RISMEDIA, March 11, 2008-(MCT)-Fitness magazines tend to advocate a similar tack on goal-setting: Tell one or a few trusted souls your plan. That way, you have a support staff, a watchdog group.
Then, if you sneak a cigarette, they’ll smell smoke on your breath and toss out the pack hidden in your glove compartment. Order fried rice instead of steamed? They’ll call the waiter over to change your order. Run two miles instead of three? They’ll encourage you to run four tomorrow.
Some goals have to be overt: The chunks of time needed to train for a marathon. Borrowed vacation weeks to climb Mount McKinley.
Others, I think, belong closer to the heart. These are the silent pacts we make with ourselves, the secret longings of who we want-or don’t want-to be. With these, if we can’t lose 10 pounds by spring break, if we don’t learn Greek or publish a novel, we are the only ones who have to know.
And, most of the time, that is plenty. Who, after all, is harder on us than ourselves?
Which brings me to a personal goal, one that falls into the needs-voicing category: To not be so hard on myself. To base my worth on who I am and what I can do, not on who I’m not and what I can’t do.
What brought this about was a comment from my best girlfriend.
“Les,” she said, “this is going to sound strange. But maybe you should at least think about not exercising so much.”
Although I pretty much knew the answer, I asked, “Why do you say that?”
She chose her words carefully: “Because sometimes when you talk about a disappointing run, it sounds like you’re judging yourself on how slow or fast your heart rate was.”
As best friends tend to be, she is right. My running friend and I, you see, are a bit obsessed with our heart-rate monitors. We use them for specific training runs to determine how many times per minute our hearts should beat. More often than not, she is able to keep her heart rate lower than I keep mine. Thus, she can step up his pace and still keep her heart rate in the allotted parameters for a particular run. I, meanwhile, have to slow down to keep my heart rate within the same bookends.
I know heartbeats vary from day to day, from person to person. Still, when mine is too fast, I sometimes let it irritate me.
A long as I’m `fessing up, I also have been known to let the number on my scale override the blessing of being healthy. And, given a choice, my son prefers Luby’s takeout meals to my cooking.
Like so much in life, how we feel about ourselves, and the way others see us, is a matter of attitude. Not, as we sometimes may think, of what we buy or how much we weigh or how fast we swim a mile or how nutritious our meals are.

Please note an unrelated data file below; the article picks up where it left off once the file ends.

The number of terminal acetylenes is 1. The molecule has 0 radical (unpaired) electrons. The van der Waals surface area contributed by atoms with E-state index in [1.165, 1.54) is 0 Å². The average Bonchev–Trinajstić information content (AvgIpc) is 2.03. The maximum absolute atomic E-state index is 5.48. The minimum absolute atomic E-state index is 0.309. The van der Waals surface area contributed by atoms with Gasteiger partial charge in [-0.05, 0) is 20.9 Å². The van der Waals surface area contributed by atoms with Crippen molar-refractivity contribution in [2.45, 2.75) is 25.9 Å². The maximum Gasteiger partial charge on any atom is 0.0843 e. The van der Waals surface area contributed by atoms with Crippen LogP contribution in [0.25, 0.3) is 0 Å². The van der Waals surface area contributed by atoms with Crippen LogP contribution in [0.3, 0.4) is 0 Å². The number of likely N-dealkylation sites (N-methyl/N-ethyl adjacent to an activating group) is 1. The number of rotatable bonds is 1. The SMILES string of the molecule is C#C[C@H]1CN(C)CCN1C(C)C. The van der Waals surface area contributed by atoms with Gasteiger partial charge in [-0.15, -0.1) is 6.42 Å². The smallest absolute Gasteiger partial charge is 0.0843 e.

This hits home in the Friday night Lifetime Television show “How to Look Good Naked.” My girlfriend (yes, the same one) told me it mesmerized her. I watched and felt the same way.
Let’s say right here that this is not a risqué show. But keep watching. The show focuses on the it’s-what’s-inside-that-counts philosophy. Host Carson Kressley (formerly of “Queer Eye for the Straight Guy”) is part brother, part therapist, part best friend, part cheerleader. He holds the hand of the participant-in the segment I watched, a woman named Layla-through her weeklong transformation.
When the show begins, she cries as she critiques her non-movie-star figure in a three-way mirror. Yet, as the week progresses-through a bra fitting, haircut, makeup job, countless hugs, body-image discussions and a few surprises-she changes. She walks differently; she laughs a lot. And, by show’s end, she can’t stop grinning as she sees her photograph on the side of a building in Santa Monica.
She is naked, but not in a lost-weight, looks-so-buff way. Instead, even better: in an inside way that makes her nothing short of stunning outside.
Which is where I want to be: happy with who I am, even on days when my heart rate, clothes and general persona may be a bit, in my paltry view, lacking. Even if, despite the scrumptiously nutritious dinner I’ve planned, nothing says love to my son like Luby’s macaroni and cheese, Salisbury steak and green Jell-O.
© 2008, The Dallas Morning News.
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